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Feeding high oleic acid soybeans in place of conventional soybeans increases milk fat concentration

Weld, K. and L. Armentano

It is well established in the literature that feeding free vegetable oils rich in oleic acid results in greater milk fat secretion than does feeding linoleic-rich oils. The objectives of these experiments were to analyze the effects of oleic and linoleic acid when fed in the form of full-fat soybeans and the interaction between soybean particle size and fatty acid (FA) profile. Soybeans were included in diets on an iso-ether extract basis and diets were balanced for crude protein using soybean meal. Experiment 1 used 63 cows (28 primiparous, PP; 35 multiparous, MP) housed in a freestall barn with Insentec roughage intake control gates (Marknesse, the Netherlands). Cows were divided into 4 mixed parity groups within the same pen. Two groups were assigned to each of the 2 diets: whole raw Plenish (WP, high oleic; Dupont-Pioneer, Johnston, IA) soybeans or whole raw conventional (WC, high linoleic) soybeans. The MP cows exhibited significantly increased milk fat yield on the WP diet compared with the WC diet. A significantly greater C18 milk FA yield by the MP cows fed WP was observed compared with those fed WC, but no difference was present in the C16 or short-chain FA yield. No effects were seen in the PP cows. Experiment 2 used 20 cows (10 PP, 10 MP) in 2 balanced 5 × 5 Latin squares within parity. Cows received 5 diets: raw WP and WC diets, raw ground Plenish and conventional soybean diets (GP and GC, respectively), and a low fat control. A significant benefit was found for the GP diet compared with the GC diet for milk fat concentration and yield. In experiment 2, no difference was observed between cows fed the WP compared with the WC diet. In experiment 2, cows consuming the Plenish diets produced less milk than when consuming the conventional soybean diets. The soybean diets resulted in significantly more C18 and less <C18 FA compared with the low fat diet. The GP diet resulted in significantly more C18 FA than the GC diet and the ground soybeans resulted in less C16 FA compared with whole soybeans. In both experiments, cows fed the Plenish diets exhibited decreased trans-10 18:1, a FA often increased during milk fat depression, compared with those fed the conventional soybean diets, though differences were not observed in trans-10,cis-12 conjugated linoleic acid.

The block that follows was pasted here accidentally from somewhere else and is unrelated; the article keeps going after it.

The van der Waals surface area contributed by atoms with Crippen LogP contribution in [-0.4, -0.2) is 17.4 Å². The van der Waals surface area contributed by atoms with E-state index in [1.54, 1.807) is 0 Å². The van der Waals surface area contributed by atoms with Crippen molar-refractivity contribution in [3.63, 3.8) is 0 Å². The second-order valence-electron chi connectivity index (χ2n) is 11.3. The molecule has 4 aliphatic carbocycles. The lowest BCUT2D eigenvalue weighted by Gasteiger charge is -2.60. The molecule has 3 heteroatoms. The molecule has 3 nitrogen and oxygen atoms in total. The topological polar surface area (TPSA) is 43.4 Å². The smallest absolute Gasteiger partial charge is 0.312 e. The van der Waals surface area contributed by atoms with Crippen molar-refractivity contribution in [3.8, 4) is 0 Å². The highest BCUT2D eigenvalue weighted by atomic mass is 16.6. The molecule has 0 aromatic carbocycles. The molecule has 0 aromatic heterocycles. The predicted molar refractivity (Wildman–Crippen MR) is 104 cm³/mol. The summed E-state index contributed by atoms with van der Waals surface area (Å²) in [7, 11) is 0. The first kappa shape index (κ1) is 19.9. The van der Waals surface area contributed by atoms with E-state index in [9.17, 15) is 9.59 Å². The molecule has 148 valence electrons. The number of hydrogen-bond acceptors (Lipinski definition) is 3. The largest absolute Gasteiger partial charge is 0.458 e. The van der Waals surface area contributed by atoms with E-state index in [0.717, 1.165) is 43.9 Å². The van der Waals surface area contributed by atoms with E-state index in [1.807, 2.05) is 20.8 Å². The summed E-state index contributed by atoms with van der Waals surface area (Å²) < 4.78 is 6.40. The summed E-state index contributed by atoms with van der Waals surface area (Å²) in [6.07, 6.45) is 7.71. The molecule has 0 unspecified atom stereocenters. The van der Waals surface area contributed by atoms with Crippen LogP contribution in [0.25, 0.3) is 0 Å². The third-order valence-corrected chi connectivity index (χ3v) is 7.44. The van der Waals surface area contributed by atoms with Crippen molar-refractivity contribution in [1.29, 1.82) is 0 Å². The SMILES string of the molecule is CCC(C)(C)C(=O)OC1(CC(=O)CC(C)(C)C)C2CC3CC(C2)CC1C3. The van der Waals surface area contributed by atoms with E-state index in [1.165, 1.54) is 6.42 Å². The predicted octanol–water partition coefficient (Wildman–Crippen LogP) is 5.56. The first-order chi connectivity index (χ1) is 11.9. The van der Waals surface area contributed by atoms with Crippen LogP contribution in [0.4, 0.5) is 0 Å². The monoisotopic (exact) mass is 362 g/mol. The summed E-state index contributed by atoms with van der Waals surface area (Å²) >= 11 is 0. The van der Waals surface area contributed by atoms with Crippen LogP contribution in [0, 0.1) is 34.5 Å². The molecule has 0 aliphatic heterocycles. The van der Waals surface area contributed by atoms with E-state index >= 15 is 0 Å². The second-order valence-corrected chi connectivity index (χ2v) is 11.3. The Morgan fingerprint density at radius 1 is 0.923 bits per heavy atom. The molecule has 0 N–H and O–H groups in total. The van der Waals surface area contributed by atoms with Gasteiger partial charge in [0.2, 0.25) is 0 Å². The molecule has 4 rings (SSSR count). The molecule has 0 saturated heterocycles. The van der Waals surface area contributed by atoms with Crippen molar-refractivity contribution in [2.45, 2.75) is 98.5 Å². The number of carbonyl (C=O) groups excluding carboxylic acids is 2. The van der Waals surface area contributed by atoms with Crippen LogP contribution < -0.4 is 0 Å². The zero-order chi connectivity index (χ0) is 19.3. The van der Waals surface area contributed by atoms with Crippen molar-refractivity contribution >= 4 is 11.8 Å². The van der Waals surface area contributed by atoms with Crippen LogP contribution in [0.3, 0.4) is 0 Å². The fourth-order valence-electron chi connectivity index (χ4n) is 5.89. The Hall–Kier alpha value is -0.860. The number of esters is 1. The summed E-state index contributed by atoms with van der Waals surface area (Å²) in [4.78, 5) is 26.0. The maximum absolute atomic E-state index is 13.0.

These results indicate that feeding whole soybeans rich in oleic acid may result in some increased milk fat secretion compared with conventional whole soybeans containing high levels of linoleic acid. This advantage is clear for ground high-oleic soybeans compared with ground conventional soybeans.